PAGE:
Old 05-14-12, 01:54 PM
Member
Join Date: Apr 2007
Location: Near Buffalo, NY
Posts: 4,239
Originally Posted by JerseyMatt
That very rarely works. Most dual-power products use a 'switching' power jack, which isolates the power jack from the batteries - this is to prevent inadvertent charging of non-rechargeable batteries. Some devices do provide a charging function in this manner (it is not usually a direct connection to the jack either), but the R-09 is not one of them. It says so right in the manual.
Not meaning to be argumentative (too late!) ...

Every one I've ever seen switches only the +V side, leaving the ground connected to both batt pack and power input jack. That's why I suggested metering for DC negative (which in this case is also common ground).

Speaking of negative, that has been my experience with cheepo RS power supplies on guitar processors and other devices that require filtered, regulated power supplies. Unless you like to hear hum in the audio. The "real" Roland PS also has an RF choke on the low-voltage side.

The other confusion exists over whether the PS needs to deliver 300ma or 400ma. Every cheepo PS I've ever tried to use that's rated the same as the device has exactly no headroom, which turns them into little heaters.
 
  #12  
Old 05-14-12, 02:38 PM
Banned. Rule And/Or Policy Violation
Join Date: Jan 2010
Location: KS
Posts: 1,896
It's kind of tough for it to switch +V in a tip-positive configuration when the switch in a coaxial plug is on the 'sleeve' contact... Not only that, but there will also undoubtedly be diode isolation between the jack and batteries to prevent power backflow.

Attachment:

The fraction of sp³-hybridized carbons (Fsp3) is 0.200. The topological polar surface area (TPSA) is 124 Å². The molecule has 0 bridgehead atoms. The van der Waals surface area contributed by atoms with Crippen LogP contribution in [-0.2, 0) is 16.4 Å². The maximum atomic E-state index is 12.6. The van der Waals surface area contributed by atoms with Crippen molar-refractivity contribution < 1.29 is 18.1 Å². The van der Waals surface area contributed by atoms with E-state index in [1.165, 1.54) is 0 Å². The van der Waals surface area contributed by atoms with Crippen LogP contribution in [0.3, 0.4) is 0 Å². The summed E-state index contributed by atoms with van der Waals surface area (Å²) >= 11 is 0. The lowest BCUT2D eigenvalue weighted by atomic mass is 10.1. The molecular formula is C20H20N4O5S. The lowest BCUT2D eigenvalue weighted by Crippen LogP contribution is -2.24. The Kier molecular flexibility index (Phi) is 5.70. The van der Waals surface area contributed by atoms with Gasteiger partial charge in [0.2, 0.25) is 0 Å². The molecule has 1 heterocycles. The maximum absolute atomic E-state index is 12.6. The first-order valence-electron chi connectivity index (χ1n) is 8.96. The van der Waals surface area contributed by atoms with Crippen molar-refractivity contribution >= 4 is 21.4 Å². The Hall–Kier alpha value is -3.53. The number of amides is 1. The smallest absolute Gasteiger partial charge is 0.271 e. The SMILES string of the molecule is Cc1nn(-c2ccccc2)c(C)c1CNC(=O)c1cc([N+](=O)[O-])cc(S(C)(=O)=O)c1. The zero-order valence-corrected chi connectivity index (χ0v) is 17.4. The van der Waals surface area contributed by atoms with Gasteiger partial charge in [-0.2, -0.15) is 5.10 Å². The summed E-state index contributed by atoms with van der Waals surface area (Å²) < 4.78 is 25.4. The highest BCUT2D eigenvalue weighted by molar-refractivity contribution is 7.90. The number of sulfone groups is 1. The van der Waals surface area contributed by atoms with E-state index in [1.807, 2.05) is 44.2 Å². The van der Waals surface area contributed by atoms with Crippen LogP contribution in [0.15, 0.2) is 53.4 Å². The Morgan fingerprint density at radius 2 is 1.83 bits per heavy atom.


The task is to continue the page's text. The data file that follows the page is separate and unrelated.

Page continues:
The hum/noise comes from unfiltered switched-mode power supply (SMPS) adapters. Switched-mode adapters are the tiny ultra-light kind that are used for cell phone/laptop chargers and such. They are highly regulated by design, but noise suppression is only absent on the absolute cheapest chinese junk. Most of them do have filtering circuitry. The multi-volt RS adapter is linear, not switched mode. Linear adapters have the heavy e-core wire transformer inside. It is also regulated, and regulated linear supply is also filtered by design. Again, only the very cheapest linear supplies are unregulated. The ones from RS (the old white ones anyway, not sure of the current generation) - including the 300mA multi-volt and the fixed volt models - are all regulated. The old 1500mA multivolt was the only unregulated one they carried.

And the reason the 'real' Roland PS has the RF choke is because it has to. It's a SMPS, and SMPS circuitry generates a lot of RF noise which must be trapped before it gets to the device. That's something you'll find on any SMPS. The ferrite bead may be internal (like on a cell phone charger), but it's there.
 
Reply

Posting Rules
You may not post new threads
You may not post replies
You may not post attachments
You may not edit your posts

BB code is On
Smilies are On
[IMG] code is On
HTML code is Off
Trackbacks are Off
Pingbacks are Off
Refbacks are Off


Thread Tools
Search this Thread
Display Modes